5. Set a Reset Value. The value of the manipulated variable that is close to the final result. For the figure above, a 5% valve position is close to the input that produces the Set Point result. If the input has a unit, then the Reset Value must be in English units. Also, it helps (not a requirement) to set the input value to the Reset Value. The valve position for element 1 is set to 5% in the Property Editor.
  6. Set the Convergence Tolerance. The error, e(t), must decrease to this amount before convergence is declared. PID convergence works differently for a steady-state and a transient analysis. A steady-state analysis does not converge until the PID convergence tolerance is achieved. A transient analysis continues to the next time step, even if the PID convergence is not achieved. Adjust the transient run convergence behavior using the controls at the bottom of the PID controller window. The gain constants can be adjusted to get the PID closer to convergence during a transient analyss.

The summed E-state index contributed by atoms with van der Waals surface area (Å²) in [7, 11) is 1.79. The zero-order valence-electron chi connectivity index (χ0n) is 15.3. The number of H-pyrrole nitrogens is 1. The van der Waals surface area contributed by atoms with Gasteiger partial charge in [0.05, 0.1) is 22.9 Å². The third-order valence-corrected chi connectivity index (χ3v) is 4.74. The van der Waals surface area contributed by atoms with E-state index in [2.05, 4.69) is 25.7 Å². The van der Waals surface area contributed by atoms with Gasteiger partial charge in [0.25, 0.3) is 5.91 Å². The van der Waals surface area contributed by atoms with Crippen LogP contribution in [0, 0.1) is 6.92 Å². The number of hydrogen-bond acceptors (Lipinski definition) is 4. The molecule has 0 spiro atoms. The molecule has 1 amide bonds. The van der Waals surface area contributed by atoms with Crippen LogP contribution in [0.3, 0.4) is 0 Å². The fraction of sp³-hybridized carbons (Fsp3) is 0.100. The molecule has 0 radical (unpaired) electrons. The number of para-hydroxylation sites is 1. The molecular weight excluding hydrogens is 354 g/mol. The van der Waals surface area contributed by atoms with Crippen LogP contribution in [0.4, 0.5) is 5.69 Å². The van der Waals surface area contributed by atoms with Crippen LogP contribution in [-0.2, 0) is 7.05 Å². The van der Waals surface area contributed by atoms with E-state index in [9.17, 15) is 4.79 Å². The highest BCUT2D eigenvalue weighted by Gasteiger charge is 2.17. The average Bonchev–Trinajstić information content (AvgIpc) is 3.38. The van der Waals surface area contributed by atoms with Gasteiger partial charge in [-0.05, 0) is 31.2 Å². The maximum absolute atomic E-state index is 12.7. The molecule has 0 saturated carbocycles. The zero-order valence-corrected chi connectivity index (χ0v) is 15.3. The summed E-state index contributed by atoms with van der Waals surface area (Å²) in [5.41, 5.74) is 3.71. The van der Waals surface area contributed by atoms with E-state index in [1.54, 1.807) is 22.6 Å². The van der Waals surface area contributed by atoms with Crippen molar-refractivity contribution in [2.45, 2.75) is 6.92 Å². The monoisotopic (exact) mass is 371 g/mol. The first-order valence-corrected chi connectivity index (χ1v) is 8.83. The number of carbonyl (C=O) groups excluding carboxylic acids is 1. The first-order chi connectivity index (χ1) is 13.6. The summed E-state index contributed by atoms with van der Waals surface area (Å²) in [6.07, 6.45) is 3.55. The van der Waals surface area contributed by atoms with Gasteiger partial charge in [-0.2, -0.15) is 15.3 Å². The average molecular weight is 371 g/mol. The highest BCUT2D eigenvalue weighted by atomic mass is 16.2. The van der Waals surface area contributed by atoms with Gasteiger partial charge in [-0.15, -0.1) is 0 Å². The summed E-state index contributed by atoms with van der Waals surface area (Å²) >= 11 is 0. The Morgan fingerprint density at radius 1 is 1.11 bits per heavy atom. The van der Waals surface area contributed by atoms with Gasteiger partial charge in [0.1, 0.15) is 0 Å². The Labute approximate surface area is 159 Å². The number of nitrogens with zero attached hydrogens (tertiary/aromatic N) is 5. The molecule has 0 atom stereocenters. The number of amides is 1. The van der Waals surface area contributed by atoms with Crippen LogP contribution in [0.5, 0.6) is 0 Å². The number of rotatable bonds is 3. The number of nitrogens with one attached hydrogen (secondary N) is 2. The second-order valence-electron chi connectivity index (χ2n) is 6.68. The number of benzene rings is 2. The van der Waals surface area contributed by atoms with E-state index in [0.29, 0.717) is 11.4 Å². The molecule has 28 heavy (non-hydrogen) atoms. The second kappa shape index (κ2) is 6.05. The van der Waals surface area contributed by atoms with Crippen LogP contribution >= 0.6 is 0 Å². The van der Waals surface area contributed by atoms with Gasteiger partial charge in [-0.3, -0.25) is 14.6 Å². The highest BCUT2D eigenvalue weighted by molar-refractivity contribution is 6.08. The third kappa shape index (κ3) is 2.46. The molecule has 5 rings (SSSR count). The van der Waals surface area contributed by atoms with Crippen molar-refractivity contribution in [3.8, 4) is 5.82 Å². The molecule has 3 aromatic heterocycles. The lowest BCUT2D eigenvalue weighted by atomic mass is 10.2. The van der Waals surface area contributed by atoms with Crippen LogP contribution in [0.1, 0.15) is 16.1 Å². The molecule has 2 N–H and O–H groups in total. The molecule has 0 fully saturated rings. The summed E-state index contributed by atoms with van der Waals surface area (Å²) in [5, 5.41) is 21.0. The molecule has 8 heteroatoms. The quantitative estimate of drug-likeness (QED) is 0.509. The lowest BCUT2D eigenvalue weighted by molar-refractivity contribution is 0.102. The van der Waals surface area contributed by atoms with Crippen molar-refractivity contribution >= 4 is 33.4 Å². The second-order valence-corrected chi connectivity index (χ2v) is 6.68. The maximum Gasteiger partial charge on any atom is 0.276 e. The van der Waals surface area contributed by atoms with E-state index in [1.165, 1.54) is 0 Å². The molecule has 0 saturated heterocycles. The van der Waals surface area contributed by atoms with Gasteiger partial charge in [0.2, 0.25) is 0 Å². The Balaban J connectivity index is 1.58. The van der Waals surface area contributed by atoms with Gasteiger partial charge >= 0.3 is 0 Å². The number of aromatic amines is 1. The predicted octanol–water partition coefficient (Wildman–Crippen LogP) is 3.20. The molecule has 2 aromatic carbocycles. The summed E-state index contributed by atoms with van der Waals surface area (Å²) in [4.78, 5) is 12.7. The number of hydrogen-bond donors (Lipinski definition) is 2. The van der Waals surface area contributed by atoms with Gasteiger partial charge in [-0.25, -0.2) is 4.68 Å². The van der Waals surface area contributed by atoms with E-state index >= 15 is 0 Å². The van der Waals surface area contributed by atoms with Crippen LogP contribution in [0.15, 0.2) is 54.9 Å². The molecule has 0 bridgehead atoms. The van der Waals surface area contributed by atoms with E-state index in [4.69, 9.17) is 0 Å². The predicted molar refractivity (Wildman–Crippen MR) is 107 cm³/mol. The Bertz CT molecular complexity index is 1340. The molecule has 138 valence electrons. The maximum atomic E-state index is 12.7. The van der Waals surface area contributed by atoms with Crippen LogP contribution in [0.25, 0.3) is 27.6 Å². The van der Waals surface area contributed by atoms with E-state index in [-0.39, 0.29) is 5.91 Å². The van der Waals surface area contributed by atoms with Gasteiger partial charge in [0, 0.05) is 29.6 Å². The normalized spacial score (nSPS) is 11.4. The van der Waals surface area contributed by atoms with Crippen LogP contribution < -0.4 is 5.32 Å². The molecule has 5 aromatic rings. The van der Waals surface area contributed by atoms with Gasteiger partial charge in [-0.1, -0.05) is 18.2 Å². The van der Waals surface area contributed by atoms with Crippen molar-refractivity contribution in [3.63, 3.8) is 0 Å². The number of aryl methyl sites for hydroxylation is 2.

7. Variable Bounds (optional). The minimum and maximum manipulated variable bounds are useful. They can limit the PID to use physical values. For the figure above, the valve position is limited to between 1% and 100%. These must use English units if the variable has a unit. LATCH keeps the value at the bound value for the entire run if the limit is exceeded. Do not use LATCH if you want the controller to change a value, even if the limit is reached.
  8. Deadband on Manip (optional). Only change the manipulated variable if the delta exceeds the deadband limit.
  9. Negate PID Evaluation (optional). Select if the gauge variable has an inverse relationship with the manipulated variable. For example, if the gauge flow rate is reduced when the valve position was increased, check this value.

Tune the PID Controller Gain Constants

Tuning the PID controller gain constants can be difficult. The gain constants are model-dependent and take some experimentation to find a good set of values. Follow these tips: